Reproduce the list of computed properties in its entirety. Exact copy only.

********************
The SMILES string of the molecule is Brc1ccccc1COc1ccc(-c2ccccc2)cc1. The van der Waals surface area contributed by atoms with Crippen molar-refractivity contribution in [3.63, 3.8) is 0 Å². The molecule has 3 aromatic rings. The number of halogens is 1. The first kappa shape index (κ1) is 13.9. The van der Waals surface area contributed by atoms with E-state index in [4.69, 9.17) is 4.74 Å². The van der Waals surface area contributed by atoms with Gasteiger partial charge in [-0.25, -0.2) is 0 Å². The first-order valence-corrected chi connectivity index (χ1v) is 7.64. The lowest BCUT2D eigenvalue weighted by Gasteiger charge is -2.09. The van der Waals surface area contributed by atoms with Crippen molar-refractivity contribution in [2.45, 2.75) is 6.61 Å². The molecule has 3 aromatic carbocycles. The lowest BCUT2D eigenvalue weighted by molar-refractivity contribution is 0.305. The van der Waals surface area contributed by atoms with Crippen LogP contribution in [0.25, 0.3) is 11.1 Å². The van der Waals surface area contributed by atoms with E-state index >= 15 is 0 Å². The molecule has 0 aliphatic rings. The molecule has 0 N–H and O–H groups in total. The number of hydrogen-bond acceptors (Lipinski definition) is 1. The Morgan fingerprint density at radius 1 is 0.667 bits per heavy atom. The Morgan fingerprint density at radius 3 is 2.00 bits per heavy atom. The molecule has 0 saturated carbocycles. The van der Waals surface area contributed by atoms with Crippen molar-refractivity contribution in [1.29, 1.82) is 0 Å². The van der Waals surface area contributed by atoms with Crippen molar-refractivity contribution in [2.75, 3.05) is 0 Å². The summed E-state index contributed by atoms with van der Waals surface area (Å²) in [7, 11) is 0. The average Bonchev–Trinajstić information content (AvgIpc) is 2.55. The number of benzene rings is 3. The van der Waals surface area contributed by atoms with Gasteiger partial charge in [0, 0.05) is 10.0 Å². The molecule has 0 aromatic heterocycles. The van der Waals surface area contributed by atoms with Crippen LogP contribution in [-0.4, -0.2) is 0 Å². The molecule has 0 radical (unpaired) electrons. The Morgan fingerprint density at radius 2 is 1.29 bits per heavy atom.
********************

The SMILES string of the molecule is Brc1ccccc1COc1ccc(-c2ccccc2)cc1. The van der Waals surface area contributed by atoms with Crippen molar-refractivity contribution in [3.63, 3.8) is 0 Å². The molecule has 3 aromatic rings. The number of halogens is 1. The first kappa shape index (κ1) is 13.9. The van der Waals surface area contributed by atoms with E-state index in [4.69, 9.17) is 4.74 Å². The van der Waals surface area contributed by atoms with Gasteiger partial charge in [-0.25, -0.2) is 0 Å². The first-order valence-corrected chi connectivity index (χ1v) is 7.64. The lowest BCUT2D eigenvalue weighted by Gasteiger charge is -2.09. The van der Waals surface area contributed by atoms with Crippen molar-refractivity contribution in [2.45, 2.75) is 6.61 Å². The molecule has 3 aromatic carbocycles. The lowest BCUT2D eigenvalue weighted by molar-refractivity contribution is 0.305. The van der Waals surface area contributed by atoms with Crippen LogP contribution in [0.25, 0.3) is 11.1 Å². The van der Waals surface area contributed by atoms with E-state index >= 15 is 0 Å². The molecule has 0 aliphatic rings. The molecule has 0 N–H and O–H groups in total. The number of hydrogen-bond acceptors (Lipinski definition) is 1. The Morgan fingerprint density at radius 1 is 0.667 bits per heavy atom. The Morgan fingerprint density at radius 3 is 2.00 bits per heavy atom. The molecule has 0 saturated carbocycles. The van der Waals surface area contributed by atoms with Crippen molar-refractivity contribution in [1.29, 1.82) is 0 Å². The van der Waals surface area contributed by atoms with Crippen molar-refractivity contribution in [2.75, 3.05) is 0 Å². The summed E-state index contributed by atoms with van der Waals surface area (Å²) in [7, 11) is 0. The average Bonchev–Trinajstić information content (AvgIpc) is 2.55. The number of benzene rings is 3. The van der Waals surface area contributed by atoms with Gasteiger partial charge in [0, 0.05) is 10.0 Å². The molecule has 0 aromatic heterocycles. The van der Waals surface area contributed by atoms with Crippen LogP contribution in [-0.4, -0.2) is 0 Å². The molecule has 0 radical (unpaired) electrons. The Morgan fingerprint density at radius 2 is 1.29 bits per heavy atom.